Public Prosecutor v Kunai

Supreme Court

3790 of 2021
19 Jul 2022
19 Jul 2022

Justice Edwin Goldsbrough
Public Prosecutor
Silas Kunai
Simeon, G for the Public Prosecutor; Tasso, F for the Accused


1. This matter was first listed in the Supreme Court on 7 December 2021 when it was listed for plea. The allegations arose in June 2017 and were committed for trial from the Magistrates’ Court in November 2021. In December 2021 there was no information filed and so the plea hearing was ineffective. The matter was adjourned to the following plea date of 1 February 2022 when the matter was again listed for plea

2. On 1 February 2022, the Court was informed that no information had been filed and so the matter was adjourned to 23 February 2022 and, once again, listed for the plea. By 23 February 2022, an information had been filed, but it had only been filed on 22 February 2022 and had not been served on the defence. That led to the matter being adjourned to 28 February 2022 for the plea.

3. On 28 February 2022 not guilty pleas were entered and the matter adjourned to 29 March 2022 for trial. That trial was vacated as it fell within the period of COVID-19 restrictions when trials were not allowed to be held.

4. To put the matter back on schedule, a notice of hearing was issued for 12 July 2022. On that date counsel for the defendant was ill but sent another lawyer to handle the matter. No one from the Office of the Public Prosecutor attended nor was any explanation for that non-attendance offered. The office telephone went unanswered.

5. The matter was then set down for trial at a date convenient to the Court. It was not possible to hear representations as to a suitable date for the prosecution's point of view as they chose not to attend the hearing. A trial date of Tuesday 19 July 2022 was set. On 18 July 2022, an email was received from the office of the public prosecutor suggesting that the court should rearrange the trial date as it was not convenient for the particular officer from the office of the Public Prosecutor.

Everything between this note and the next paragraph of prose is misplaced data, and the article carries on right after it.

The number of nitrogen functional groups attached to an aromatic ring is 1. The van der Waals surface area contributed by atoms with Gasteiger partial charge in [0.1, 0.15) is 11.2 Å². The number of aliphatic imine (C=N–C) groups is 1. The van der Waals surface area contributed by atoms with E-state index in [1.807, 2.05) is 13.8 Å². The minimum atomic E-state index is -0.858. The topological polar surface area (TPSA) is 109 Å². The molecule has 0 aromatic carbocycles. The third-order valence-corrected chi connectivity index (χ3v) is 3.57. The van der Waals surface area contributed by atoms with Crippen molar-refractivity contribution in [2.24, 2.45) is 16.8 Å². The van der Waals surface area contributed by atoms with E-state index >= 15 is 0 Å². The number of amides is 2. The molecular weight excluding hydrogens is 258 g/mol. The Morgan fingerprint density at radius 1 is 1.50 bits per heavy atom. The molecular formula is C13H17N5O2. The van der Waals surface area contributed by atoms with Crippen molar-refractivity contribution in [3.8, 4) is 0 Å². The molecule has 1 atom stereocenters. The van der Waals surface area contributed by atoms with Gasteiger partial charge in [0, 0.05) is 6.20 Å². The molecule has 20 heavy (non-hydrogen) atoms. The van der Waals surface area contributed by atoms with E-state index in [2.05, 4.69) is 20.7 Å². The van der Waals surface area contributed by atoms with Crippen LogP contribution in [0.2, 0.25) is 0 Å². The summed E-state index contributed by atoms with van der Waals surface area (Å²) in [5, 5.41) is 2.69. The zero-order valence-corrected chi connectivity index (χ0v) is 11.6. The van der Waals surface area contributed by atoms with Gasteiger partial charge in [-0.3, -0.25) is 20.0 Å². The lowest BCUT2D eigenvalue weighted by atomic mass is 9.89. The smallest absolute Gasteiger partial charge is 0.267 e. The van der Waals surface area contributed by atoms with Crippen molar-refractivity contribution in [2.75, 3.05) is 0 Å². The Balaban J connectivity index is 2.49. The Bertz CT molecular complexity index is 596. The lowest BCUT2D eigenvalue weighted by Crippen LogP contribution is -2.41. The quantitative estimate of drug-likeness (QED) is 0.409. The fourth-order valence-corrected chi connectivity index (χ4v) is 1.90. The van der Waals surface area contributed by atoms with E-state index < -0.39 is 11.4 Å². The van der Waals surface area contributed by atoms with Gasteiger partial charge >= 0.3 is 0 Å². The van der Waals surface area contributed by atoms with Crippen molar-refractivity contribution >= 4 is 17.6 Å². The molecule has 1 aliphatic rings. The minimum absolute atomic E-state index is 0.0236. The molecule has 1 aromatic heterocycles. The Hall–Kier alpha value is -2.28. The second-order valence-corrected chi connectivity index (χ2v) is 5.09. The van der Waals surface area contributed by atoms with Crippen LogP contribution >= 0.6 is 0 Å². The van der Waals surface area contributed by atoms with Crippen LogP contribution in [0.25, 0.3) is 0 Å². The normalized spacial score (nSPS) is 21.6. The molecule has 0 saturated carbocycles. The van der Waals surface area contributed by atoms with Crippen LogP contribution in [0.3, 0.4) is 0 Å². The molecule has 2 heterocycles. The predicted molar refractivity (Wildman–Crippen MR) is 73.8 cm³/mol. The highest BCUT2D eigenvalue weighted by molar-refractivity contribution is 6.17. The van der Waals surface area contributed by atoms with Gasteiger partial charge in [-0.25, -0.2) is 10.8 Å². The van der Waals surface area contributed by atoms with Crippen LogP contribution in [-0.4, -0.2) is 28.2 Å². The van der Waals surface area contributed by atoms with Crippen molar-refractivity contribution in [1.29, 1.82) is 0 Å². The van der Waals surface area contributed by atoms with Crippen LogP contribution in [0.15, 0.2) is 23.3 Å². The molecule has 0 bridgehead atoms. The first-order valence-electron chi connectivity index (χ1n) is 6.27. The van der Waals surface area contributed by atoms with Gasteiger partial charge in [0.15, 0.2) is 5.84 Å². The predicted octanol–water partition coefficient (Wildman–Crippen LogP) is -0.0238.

6. On 19 July 2022, the defendant appeared with his lawyer. The Public Prosecutor through his representative asked for an adjournment which application was refused. As no witnesses were available for the hearing, the charges were dismissed for want of prosecution.

7. 19 July 2022 was the fifth time that the defendant had come to the Supreme Court about his case. It is not known how many times he was required to attend the magistrates’ court before then, but his matter took quite some time to reach the Preliminary Inquiry stage. On the other hand, the office of the Public Prosecutor sent no representative on 7 December, 23 February 2022 and 12 July 2022. A different person was sent to explain the failure to file the information on 1 February 2022. The only single time that the officer actually allocated responsibility for this case appeared was on 28 February 2022 when the plea was entered. It is without doubt that he would not have attended today, given the tenor of his email message.

8. When earlier this case was going off track, the Public Prosecutor himself was alerted, as happened again before today, to ensure that someone from his office turned up. That should not be necessary. If the same failures are repeated, there will be no warning sent, at least by this judicial officer.

9. The case is old, the parties have long separated and the defendant no longer knows where the alleged victim lives. The defendant agrees to leave this court being bound over to be of good behaviour and keep the peace for the next six months. I do not believe that the interests of justice would be served by him having to come back to court to answer this charge nor do I believe that any more resources should be allocated to this case. It has already taken much more lawyer and court time than it warrants given its nature.

10. The Office of the Public Prosecutor should answer to the alleged victim if she feels aggrieved. Perhaps had that office being able to complete the necessary steps with a little more expedition it would not have come to this.

11. In the event the two charges are dismissed. The defendant has agreed to be bound over to keep the peace for the next six months and thereafter this matter will come to an end.

Dated at Port Vila this 19th July 2022




Justice EP Goldsbrough